Sabor de la India: The best place for authentic Indian food in Xela.
Bake Shop: This is a very popular bakery in Xela that is run by Mennonites. They offer a delicious selection of homemade pastries, doughnuts, cookies, and more.
Bar Salon Tecun: Located in the covered arcade Pasaje Enriquez, this restaurant and bar right across from Parque Central is known for having the best pizza in Xela.
El Cuartito: This restaurant is a great place to go for breakfast, lunch, or dinner in Xela. They have a nice outdoor courtyard and it gets lively in the evenings.
🍴 Getting hungry? Book this Xela traditional food tour.
Is Xela Safe?
There are many reasons why I enjoy traveling alone but as a solo female traveler, safety is always a priority for me.
Like everywhere else I went during my two and a half months in Guatemala, I felt very safe in Xela.
Although it’s a fairly large city, Xela is much safer than the capital, Guatemala City. Of course, I cannot speak for every zone or neighborhood in Xela, but staying in Zone 1 and Zone 3, I felt quite safe at all times. However, like with anywhere, I never walked around by myself late at night.
But other than that, I didn’t take any extreme safety precautions and I always felt safe. Even though I was often the only foreigner walking down the street, I never felt like I attracted unwanted attention and people just minded their business for the most part.
So overall, I would say Xela is a very safe destination. As a solo female traveler, you have nothing to worry about as long as you use common sense and avoid walking alone late at night.
Weather in Xela, Guatemala
One last thing to note: it gets CHILLY in Xela!
Due to its location in the Western Highlands, Xela has a climate that is cooler than many other parts of Guatemala. The temperature varies little throughout the year, with lows around 50 degrees and highs around 65 to 70 degrees. It can also be quite windy.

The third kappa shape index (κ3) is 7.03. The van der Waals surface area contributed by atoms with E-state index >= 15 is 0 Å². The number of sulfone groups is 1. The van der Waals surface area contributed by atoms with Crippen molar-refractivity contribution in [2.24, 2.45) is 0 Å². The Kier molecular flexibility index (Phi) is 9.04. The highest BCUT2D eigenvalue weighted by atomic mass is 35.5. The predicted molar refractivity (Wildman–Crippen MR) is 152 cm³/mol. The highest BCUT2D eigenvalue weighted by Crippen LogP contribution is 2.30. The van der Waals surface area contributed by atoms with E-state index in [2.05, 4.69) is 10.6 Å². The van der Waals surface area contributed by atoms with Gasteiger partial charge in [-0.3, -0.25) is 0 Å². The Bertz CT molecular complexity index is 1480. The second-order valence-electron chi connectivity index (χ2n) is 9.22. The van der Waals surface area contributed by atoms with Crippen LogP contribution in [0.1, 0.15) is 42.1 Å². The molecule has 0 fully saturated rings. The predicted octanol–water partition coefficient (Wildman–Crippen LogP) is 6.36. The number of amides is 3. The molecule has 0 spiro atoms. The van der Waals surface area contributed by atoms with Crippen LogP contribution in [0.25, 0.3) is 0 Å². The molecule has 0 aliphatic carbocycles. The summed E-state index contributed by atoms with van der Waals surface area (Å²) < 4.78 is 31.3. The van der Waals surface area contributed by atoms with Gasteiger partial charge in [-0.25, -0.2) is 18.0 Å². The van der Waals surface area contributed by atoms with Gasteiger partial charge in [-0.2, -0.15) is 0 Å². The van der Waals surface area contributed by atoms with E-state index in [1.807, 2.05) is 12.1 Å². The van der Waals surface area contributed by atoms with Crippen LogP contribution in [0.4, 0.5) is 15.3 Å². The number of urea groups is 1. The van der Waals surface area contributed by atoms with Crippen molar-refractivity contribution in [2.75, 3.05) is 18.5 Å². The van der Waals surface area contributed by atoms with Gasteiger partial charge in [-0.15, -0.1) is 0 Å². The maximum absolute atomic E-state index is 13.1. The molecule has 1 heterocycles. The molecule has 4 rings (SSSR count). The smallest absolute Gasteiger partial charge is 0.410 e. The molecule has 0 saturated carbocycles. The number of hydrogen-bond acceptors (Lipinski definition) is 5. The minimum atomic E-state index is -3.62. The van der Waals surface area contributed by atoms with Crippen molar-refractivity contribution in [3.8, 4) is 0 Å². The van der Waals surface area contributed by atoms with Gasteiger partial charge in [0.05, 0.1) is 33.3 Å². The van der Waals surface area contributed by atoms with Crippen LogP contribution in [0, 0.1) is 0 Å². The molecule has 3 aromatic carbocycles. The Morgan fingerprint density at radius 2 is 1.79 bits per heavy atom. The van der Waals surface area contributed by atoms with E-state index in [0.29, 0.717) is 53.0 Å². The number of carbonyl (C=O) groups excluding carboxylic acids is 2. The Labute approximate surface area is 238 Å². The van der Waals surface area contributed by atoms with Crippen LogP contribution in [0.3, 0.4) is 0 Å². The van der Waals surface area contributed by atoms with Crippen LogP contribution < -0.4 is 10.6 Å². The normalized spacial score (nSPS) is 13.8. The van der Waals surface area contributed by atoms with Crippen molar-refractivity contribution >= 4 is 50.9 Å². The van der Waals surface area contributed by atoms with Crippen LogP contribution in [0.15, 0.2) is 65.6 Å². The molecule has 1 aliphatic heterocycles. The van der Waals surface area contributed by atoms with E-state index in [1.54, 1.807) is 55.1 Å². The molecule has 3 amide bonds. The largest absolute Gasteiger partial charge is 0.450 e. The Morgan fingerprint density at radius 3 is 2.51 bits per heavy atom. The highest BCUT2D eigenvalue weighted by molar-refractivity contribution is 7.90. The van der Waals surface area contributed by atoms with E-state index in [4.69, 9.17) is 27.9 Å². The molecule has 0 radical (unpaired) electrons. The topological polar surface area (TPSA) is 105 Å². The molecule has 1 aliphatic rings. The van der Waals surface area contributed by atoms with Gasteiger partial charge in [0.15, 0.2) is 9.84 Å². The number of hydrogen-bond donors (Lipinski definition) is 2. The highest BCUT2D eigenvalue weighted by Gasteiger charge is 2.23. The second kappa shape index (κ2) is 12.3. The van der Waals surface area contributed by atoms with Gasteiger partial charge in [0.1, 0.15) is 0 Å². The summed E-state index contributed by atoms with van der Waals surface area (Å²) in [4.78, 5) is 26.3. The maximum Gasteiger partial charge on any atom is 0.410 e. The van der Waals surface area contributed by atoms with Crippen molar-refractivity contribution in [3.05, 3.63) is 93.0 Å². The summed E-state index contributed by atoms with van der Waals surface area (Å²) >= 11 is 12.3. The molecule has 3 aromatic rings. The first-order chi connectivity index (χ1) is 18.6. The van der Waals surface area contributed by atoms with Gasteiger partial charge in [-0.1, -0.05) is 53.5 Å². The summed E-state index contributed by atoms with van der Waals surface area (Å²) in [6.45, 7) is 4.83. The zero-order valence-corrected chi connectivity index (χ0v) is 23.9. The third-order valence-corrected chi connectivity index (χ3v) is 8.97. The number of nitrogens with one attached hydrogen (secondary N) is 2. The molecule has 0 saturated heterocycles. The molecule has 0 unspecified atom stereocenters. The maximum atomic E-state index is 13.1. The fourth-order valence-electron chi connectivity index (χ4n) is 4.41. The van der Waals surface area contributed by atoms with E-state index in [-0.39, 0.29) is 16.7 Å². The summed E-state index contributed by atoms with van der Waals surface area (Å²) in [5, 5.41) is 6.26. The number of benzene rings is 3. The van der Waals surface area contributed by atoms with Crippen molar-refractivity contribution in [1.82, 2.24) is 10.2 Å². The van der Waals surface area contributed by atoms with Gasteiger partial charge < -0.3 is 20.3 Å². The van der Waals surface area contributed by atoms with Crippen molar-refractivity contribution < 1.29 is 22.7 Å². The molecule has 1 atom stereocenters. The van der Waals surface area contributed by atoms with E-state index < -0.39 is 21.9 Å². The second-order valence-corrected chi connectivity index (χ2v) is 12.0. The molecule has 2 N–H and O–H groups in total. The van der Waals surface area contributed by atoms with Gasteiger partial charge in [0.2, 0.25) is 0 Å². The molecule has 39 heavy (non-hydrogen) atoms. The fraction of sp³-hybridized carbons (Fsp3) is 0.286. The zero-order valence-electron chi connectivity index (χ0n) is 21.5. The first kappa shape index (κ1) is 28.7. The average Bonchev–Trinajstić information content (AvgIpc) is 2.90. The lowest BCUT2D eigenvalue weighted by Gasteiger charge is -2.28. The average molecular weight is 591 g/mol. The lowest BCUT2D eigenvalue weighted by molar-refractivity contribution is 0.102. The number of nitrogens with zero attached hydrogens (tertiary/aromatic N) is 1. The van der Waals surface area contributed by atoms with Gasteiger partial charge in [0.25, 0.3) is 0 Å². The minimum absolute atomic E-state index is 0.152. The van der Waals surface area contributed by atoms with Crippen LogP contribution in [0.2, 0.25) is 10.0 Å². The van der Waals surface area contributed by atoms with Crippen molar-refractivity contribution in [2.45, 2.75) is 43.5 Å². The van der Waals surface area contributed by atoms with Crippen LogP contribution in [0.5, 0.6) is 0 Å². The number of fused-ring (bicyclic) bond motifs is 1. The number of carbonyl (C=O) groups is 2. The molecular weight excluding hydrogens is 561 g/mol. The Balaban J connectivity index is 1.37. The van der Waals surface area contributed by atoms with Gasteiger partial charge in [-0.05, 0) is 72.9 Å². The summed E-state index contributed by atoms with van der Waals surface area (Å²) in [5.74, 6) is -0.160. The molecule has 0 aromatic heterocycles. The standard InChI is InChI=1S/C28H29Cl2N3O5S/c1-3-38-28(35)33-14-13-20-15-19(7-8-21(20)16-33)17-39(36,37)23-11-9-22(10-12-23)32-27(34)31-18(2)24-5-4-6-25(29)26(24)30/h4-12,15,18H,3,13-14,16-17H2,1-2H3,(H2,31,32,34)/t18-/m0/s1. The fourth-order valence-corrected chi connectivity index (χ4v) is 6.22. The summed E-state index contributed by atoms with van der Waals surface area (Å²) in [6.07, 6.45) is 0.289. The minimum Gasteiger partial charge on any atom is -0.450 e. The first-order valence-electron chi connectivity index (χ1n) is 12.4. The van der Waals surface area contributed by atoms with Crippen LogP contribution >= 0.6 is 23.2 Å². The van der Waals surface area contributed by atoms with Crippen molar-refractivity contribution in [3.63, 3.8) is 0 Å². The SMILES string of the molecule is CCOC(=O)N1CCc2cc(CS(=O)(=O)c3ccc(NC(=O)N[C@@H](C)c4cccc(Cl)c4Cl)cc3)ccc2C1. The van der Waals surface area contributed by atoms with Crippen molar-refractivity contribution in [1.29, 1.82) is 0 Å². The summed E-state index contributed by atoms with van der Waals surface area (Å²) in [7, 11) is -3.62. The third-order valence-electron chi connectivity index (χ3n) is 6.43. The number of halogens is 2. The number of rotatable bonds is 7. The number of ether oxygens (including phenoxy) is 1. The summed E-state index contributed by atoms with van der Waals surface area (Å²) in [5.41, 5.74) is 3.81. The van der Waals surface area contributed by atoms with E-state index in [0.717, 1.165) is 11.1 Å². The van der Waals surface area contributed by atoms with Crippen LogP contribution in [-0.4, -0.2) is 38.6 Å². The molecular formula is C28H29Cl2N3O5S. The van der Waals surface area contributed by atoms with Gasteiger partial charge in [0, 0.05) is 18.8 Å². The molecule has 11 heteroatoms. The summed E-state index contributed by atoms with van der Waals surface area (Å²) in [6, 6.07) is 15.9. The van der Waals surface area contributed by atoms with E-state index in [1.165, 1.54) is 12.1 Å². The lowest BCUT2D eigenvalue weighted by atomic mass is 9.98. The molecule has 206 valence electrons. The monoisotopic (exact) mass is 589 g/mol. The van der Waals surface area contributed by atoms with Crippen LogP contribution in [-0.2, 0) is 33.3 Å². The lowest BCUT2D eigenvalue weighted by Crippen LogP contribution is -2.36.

In the evenings, you will definitely want to have a light jacket with you.
Like the rest of Guatemala, Xela experiences two seasons: dry season and rainy season. Dry seasons lasts from November through March, while rainy season is April through October.
What More Guatemala Travel Tips?
Here are some of my other Guatemala travel blogs and travel tips:
- Top 8 Places to Go in Guatemala
- The Complete Guide to Lake Atitlan, Guatemala
- 40 Essential Guatemala Travel Tips
- Ultimate Guide to El Paredon, Guatemala
📌 Check out my complete guide to Guatemala.
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About Denise Cruz
Denise is a marketing executive who escaped corporate to travel the world… twice. A Brazilian native living in the U.S., she’s lived in 4 countries and visited 35+ others. After side-hustling her way to financial independence, she curates solo destination guides, slow travel tips, and travel blogging advice on Wander Her Way. When she’s not on the road, you can find her in Miami with her dog Finnegan.